Imagine two women named Fran and Debra who each decide to go for a three-mile run near their office. They each plan to run alone. They are each capable of completing this distance in thirty minutes.
Fran gets changed at her office, warms up for five minutes, and starts her run at 2:00 p.m. She is in the zone the entire time and finishes slightly faster than usual at 2:29 p.m.
Debra gets changed, warms up, and starts her run at 2:00 p.m. However, her run does not go as smoothly. Four minutes after she starts, she stops to respond to a text from a friend. Six minutes later, she stops to speak with a co-worker who is also out for a run. Seven minutes later, she stops to take an unexpected call from another co-worker. As a result, her run takes over an hour to finish.
Fran’s run is your workday when you focus intensely on one task at a time. Debra’s run is your workday when you try to multitask and allow yourself to be distracted by incoming messages, unexpected visits, and unscheduled phone calls.
Multitasking is the worst and most common work habit.
Why Is Multitasking So Bad For Your Productivity?
Despite what many people believe, multitasking decreases (not increases) your productivity. Research has proven this over and over. For example, one study analyzed what happened when a group of Microsoft employees was interrupted by emails or instant messages. On average, the workers took fifteen minutes to get back to an important task each time they were disturbed. 1
Other research has demonstrated that multitasking could change your brain and make it even harder for you to be able to focus in the future. In other words, chronic multitasking could train your brain to be distracted. A study by the University of Sussex compared the brains of people who typically multitask with the brains of people who focus on one task at a time. While the study demonstrated a link and not causality, they found that multitaskers had lower gray-matter density in a part of the brain responsible for various cognitive and emotional control functions. 2
Multitasking reduces your performance on virtually every task, including your ability to multitask! Dr. Clifford Nass (a deceased Stanford university sociologist) studied this topic before he passed away. As he said during an interview in 2013, “People who multitask all the time can’t filter out irrelevancy. They can’t manage a working memory. They’re chronically distracted. They initiate much larger parts of their brain that are irrelevant to the task at hand. They’re even terrible at multitasking. When we ask them to multitask, they’re actually worse at it.” 3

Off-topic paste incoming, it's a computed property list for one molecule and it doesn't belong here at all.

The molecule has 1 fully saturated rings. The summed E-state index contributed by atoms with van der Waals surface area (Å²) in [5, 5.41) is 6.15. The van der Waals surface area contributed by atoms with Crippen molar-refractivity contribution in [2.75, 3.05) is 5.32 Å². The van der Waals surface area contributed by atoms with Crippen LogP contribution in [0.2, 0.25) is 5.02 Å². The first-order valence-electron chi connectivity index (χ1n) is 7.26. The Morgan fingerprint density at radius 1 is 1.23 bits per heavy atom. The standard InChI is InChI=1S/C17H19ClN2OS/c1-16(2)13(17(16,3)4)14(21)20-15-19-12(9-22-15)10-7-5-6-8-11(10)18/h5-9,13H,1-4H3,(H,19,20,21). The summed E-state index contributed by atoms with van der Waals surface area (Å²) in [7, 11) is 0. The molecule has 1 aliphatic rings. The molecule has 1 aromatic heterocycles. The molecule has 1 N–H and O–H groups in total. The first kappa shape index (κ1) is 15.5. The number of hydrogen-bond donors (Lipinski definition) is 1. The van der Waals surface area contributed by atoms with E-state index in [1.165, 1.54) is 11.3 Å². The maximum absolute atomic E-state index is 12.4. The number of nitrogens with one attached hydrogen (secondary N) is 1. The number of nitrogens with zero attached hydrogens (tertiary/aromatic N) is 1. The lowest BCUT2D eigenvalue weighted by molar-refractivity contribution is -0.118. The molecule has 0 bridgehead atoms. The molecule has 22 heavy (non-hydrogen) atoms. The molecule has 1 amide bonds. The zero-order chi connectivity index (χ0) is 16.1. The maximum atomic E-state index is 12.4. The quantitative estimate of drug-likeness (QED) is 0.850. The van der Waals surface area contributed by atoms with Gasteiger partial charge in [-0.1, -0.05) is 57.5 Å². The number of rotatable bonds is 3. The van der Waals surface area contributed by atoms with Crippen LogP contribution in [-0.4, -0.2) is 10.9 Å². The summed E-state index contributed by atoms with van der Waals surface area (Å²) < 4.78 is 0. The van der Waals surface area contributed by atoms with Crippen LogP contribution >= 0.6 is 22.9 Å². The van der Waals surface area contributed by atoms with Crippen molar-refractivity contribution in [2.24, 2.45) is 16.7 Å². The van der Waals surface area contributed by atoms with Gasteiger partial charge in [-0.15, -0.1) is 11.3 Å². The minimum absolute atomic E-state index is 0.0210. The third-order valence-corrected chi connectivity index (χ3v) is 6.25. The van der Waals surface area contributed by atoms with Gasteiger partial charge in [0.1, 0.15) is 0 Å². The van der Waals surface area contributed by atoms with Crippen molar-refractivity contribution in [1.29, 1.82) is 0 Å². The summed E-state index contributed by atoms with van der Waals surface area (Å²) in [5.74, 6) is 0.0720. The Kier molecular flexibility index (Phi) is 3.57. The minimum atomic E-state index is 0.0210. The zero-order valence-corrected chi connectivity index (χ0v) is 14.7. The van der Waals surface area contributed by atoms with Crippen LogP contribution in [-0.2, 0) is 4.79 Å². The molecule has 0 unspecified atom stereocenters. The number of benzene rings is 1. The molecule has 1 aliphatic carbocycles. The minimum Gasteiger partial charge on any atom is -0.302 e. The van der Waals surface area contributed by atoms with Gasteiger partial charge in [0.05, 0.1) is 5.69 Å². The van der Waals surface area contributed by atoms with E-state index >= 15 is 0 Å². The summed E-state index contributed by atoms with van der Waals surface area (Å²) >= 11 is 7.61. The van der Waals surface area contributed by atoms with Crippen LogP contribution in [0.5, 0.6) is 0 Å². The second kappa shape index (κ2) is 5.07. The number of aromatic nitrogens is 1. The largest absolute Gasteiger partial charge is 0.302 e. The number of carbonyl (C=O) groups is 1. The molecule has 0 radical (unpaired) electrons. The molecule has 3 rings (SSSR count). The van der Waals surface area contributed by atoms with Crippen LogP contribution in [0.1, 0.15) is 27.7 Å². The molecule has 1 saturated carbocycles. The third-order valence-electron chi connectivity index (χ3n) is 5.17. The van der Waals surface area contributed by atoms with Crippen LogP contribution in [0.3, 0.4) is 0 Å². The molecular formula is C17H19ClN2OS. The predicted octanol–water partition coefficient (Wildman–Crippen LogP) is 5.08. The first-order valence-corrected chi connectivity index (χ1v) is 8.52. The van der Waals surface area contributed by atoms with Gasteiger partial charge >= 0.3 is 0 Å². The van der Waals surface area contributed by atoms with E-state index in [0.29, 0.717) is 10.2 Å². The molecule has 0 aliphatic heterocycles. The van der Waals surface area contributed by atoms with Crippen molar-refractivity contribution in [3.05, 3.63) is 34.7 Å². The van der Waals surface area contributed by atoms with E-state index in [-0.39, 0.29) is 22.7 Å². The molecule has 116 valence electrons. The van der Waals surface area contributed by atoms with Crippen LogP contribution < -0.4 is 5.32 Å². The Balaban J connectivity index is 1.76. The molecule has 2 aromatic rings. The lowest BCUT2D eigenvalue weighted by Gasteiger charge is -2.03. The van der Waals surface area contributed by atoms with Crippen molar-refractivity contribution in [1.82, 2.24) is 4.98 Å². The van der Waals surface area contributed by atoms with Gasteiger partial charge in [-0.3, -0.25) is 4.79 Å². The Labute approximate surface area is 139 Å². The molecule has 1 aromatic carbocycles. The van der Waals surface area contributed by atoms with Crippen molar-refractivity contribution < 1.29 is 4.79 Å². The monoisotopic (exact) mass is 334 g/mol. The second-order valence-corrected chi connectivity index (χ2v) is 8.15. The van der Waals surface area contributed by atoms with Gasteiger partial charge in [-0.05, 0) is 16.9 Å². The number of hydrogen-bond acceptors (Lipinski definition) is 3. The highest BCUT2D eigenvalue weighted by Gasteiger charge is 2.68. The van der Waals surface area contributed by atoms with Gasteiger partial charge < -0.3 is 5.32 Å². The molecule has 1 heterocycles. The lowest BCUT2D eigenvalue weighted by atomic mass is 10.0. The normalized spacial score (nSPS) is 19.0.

If Multitasking is So Bad, Why Do We Do It?
Today’s environment encourages us to multitask. Laptops, smartphones, and other forms of technology improve our lives in many ways. However, they also discourage us from concentrating on one task at a time. For example, a 2013 study commissioned by Nokia found that the average person checks their cell phone 150 times a day. 4 That is once every six to seven minutes, on average, during waking hours.
The #1 Way to Stop Multitasking
Keep your email and social media accounts closed, and keep your phone off, on airplane mode, or not accessible during periods when you want to concentrate. Few incoming calls and messages need a response within seconds. You can still check your inboxes and devices every thirty or sixty minutes if you feel compelled to do so. What you do not want to do is leave them open, buzzing, notifying, and interrupting you all day.
More than once while finishing the manuscript for my latest book, my brother left me a voicemail complaining that my phone was off. He said this made it impossible to reach me live. Each time I called him back, I reminded him that was the point.
You can try to multitask, or you can focus. You cannot do both.
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About the author: Pete Leibman is the Creator of StrongerHabits.com. He is a best-selling author, keynote speaker, executive recruiter, athlete, and peak performance coach. His work has been featured on Fox News, CBS Radio, and CNNMoney.com, and over 500,000 people across the world have read his articles.
References for this article:
- Steve Lohr, “Slow Down, Brave Multitasker, and Don’t Read This in Traffic,” New York Times, March 25, 2007, http://www.nytimes.com/2007/03/25/business/25multi.html?mcubz=3.
- Jacqui Bealing, “Brain scans reveal ‘grey matter’ differences in media multitaskers,” University of Sussex, September 25, 2014, http://www.sussex.ac.uk/broadcast/read/26540.
- “The Myth Of Multitasking,” NPR, May 10, 2013, http://www.npr.org/2013/05/10/182861382/the-myth-of-multitasking.
- Stephen Willard, “Study: People Check Their Cell Phones Every Six Minutes, 150 Times A Day,” Elite Daily, accessed on August 5, 2017, http://elitedaily.com/news/world/study-people-check-cell-phones-minutes-150-times-day/.